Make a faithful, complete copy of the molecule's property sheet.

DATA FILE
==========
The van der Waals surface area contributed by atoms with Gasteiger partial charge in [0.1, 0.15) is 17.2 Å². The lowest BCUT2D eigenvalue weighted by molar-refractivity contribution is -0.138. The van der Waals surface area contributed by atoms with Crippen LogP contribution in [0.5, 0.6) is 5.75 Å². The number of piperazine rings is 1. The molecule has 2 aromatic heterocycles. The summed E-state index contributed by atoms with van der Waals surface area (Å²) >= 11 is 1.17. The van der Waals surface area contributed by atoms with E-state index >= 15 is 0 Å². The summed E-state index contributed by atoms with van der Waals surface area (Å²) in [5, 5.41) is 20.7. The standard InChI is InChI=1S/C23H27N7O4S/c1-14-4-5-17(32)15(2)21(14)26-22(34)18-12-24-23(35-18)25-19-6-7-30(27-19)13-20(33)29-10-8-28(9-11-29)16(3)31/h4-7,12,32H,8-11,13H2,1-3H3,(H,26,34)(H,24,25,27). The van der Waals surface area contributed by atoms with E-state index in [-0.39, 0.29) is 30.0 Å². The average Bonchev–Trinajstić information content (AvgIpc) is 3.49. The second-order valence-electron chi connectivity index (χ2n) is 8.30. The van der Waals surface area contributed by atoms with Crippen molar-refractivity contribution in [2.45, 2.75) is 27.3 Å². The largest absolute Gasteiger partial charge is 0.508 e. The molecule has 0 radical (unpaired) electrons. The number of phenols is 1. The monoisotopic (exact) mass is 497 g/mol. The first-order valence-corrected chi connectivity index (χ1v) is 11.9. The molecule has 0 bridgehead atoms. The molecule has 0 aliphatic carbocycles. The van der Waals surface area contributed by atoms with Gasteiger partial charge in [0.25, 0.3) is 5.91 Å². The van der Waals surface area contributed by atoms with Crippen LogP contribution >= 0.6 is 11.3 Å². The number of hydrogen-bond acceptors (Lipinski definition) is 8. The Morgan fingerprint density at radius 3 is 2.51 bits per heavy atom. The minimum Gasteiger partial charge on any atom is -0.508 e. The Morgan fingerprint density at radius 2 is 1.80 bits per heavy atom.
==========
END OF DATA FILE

The van der Waals surface area contributed by atoms with Gasteiger partial charge in [0.1, 0.15) is 17.2 Å². The lowest BCUT2D eigenvalue weighted by molar-refractivity contribution is -0.138. The van der Waals surface area contributed by atoms with Crippen LogP contribution in [0.5, 0.6) is 5.75 Å². The number of piperazine rings is 1. The molecule has 2 aromatic heterocycles. The summed E-state index contributed by atoms with van der Waals surface area (Å²) >= 11 is 1.17. The van der Waals surface area contributed by atoms with E-state index >= 15 is 0 Å². The summed E-state index contributed by atoms with van der Waals surface area (Å²) in [5, 5.41) is 20.7. The standard InChI is InChI=1S/C23H27N7O4S/c1-14-4-5-17(32)15(2)21(14)26-22(34)18-12-24-23(35-18)25-19-6-7-30(27-19)13-20(33)29-10-8-28(9-11-29)16(3)31/h4-7,12,32H,8-11,13H2,1-3H3,(H,26,34)(H,24,25,27). The van der Waals surface area contributed by atoms with E-state index in [-0.39, 0.29) is 30.0 Å². The average Bonchev–Trinajstić information content (AvgIpc) is 3.49. The second-order valence-electron chi connectivity index (χ2n) is 8.30. The van der Waals surface area contributed by atoms with Crippen molar-refractivity contribution in [2.45, 2.75) is 27.3 Å². The largest absolute Gasteiger partial charge is 0.508 e. The molecule has 0 radical (unpaired) electrons. The number of phenols is 1. The monoisotopic (exact) mass is 497 g/mol. The first-order valence-corrected chi connectivity index (χ1v) is 11.9. The molecule has 0 bridgehead atoms. The molecule has 0 aliphatic carbocycles. The van der Waals surface area contributed by atoms with Gasteiger partial charge in [0.25, 0.3) is 5.91 Å². The van der Waals surface area contributed by atoms with Crippen LogP contribution >= 0.6 is 11.3 Å². The number of hydrogen-bond acceptors (Lipinski definition) is 8. The Morgan fingerprint density at radius 3 is 2.51 bits per heavy atom. The minimum Gasteiger partial charge on any atom is -0.508 e. The Morgan fingerprint density at radius 2 is 1.80 bits per heavy atom.